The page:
Keaton’s tour de force is not unaccompanied, Emma Stone and Edward Norton (playing Sam and Mike respectively) support his performance in equal degree, both characters well realized in the dichotomous world in which the movie is set. Sam is a washed out druggy who can’t help but be “special”, Mike is an actor who can only find reality on the stage, and these of course orbit the contrast of Riggan and Birdman, at the centre of the film. Lindsay Duncan’s small, but well acted, role as a critic who cannot appreciate art only supports this further, though the film’s jab at critics in general make it a somewhat ironic to review (maybe I should give it a 1! Hah, that’ll show them…) Zach Galifianakis’ portrayal of Riggan’s friend and Lawyer, Brandon, is also notably impressive, evidencing Galifianakis’ skills as an actor expand beyond the comedy he is known for, and though I was unsure at first, his part is a welcome addition to the film. The relationship between Sam and Riggan also develops interestingly – Sam being his daughter who, during the heyday of the Birdman films, was ignored and let down by her father, thus driving her to drugs and so on. In order to solve not only his artistic career but his family too, Riggan takes her on as an assistant, but in attempts to tackle these old issues he exacerbates his already problematic anxiety.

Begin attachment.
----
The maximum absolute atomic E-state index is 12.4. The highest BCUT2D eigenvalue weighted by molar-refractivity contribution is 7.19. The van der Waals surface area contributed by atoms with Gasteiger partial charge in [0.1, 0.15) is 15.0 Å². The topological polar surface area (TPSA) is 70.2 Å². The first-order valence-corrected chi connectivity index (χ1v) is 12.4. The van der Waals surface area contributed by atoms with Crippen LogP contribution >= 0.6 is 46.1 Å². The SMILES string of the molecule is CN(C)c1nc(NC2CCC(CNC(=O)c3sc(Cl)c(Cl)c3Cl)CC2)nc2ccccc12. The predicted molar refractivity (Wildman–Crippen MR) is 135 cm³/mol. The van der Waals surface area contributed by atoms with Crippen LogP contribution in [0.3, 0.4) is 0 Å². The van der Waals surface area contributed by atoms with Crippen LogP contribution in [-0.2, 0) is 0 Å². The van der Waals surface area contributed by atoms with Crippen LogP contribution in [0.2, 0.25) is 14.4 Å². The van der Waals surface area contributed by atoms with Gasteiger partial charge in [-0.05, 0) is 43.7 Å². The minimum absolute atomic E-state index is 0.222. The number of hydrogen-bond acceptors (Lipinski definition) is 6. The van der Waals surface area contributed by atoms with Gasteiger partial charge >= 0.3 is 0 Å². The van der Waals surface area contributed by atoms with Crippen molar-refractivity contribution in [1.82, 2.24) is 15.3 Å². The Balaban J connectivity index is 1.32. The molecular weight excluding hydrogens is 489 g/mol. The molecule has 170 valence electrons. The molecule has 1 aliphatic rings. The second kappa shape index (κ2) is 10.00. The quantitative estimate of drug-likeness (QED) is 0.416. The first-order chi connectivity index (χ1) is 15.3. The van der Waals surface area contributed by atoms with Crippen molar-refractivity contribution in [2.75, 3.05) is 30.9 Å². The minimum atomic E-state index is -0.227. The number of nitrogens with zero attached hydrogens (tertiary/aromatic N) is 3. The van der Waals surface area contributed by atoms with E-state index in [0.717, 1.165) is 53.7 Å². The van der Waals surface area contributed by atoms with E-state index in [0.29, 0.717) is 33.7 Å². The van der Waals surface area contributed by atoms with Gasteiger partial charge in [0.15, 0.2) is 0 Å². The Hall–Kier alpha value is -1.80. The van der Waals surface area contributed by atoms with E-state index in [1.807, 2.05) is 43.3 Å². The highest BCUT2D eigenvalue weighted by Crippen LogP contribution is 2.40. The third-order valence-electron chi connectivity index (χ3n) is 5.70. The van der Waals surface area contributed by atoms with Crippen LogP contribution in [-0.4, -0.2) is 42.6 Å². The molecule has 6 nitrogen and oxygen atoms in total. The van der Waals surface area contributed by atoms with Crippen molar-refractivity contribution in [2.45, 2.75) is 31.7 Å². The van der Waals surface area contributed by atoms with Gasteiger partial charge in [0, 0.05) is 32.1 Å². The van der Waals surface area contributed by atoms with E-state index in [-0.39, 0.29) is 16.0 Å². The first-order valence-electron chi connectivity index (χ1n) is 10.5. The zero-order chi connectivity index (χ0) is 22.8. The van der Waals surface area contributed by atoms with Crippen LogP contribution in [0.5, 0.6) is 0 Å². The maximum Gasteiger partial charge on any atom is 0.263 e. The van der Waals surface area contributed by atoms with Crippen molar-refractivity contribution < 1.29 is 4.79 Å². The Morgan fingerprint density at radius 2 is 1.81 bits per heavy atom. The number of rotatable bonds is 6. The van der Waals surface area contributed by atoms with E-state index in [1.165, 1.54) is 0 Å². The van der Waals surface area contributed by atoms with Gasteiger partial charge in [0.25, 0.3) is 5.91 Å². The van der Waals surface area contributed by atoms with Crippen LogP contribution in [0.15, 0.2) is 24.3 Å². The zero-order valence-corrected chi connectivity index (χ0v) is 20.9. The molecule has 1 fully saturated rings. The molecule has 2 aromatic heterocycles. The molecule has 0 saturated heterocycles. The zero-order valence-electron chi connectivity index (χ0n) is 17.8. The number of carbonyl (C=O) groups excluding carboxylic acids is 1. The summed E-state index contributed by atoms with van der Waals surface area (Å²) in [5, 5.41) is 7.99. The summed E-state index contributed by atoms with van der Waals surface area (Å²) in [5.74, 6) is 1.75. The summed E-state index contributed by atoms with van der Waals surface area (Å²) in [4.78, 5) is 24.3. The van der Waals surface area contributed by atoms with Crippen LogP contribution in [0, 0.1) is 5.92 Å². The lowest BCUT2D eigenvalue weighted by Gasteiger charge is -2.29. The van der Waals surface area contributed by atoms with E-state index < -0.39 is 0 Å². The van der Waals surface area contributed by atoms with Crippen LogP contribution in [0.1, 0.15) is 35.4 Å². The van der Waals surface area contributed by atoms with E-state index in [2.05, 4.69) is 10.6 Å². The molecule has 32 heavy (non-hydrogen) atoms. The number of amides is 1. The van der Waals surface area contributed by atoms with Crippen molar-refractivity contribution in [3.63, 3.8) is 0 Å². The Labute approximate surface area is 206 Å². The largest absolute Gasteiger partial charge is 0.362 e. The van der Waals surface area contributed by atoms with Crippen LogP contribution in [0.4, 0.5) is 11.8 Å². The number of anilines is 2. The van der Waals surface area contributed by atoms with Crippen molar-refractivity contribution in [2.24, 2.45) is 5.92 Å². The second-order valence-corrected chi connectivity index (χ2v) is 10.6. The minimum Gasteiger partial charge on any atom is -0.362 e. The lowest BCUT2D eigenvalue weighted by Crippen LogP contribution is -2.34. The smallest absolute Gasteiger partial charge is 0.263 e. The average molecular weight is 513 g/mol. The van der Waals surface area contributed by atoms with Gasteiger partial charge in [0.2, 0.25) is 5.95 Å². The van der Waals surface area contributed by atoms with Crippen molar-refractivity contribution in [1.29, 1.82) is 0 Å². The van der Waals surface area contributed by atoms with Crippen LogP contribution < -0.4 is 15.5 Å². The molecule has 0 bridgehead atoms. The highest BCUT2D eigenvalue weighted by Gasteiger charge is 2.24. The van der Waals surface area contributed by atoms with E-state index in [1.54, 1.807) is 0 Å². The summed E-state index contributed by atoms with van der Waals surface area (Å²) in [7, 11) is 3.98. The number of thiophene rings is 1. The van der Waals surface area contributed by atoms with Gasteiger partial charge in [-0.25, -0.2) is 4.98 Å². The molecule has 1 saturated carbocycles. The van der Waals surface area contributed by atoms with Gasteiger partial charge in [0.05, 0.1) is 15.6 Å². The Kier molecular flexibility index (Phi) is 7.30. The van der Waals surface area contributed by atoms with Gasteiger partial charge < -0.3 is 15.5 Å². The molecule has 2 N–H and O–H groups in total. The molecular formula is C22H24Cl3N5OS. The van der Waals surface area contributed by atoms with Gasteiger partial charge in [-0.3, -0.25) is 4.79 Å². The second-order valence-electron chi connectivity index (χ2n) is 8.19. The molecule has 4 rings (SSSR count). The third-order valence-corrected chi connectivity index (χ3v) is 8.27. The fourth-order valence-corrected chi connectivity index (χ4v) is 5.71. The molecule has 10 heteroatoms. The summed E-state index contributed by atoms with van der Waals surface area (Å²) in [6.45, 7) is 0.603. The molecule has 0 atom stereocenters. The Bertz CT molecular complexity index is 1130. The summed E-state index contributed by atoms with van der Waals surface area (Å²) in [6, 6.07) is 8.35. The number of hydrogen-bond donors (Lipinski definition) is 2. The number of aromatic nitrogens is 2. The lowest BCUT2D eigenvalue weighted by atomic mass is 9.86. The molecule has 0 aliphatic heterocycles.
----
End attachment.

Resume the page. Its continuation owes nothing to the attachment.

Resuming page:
Lights, camera, (and a few more lights)
Lights, camera, (and a few more lights)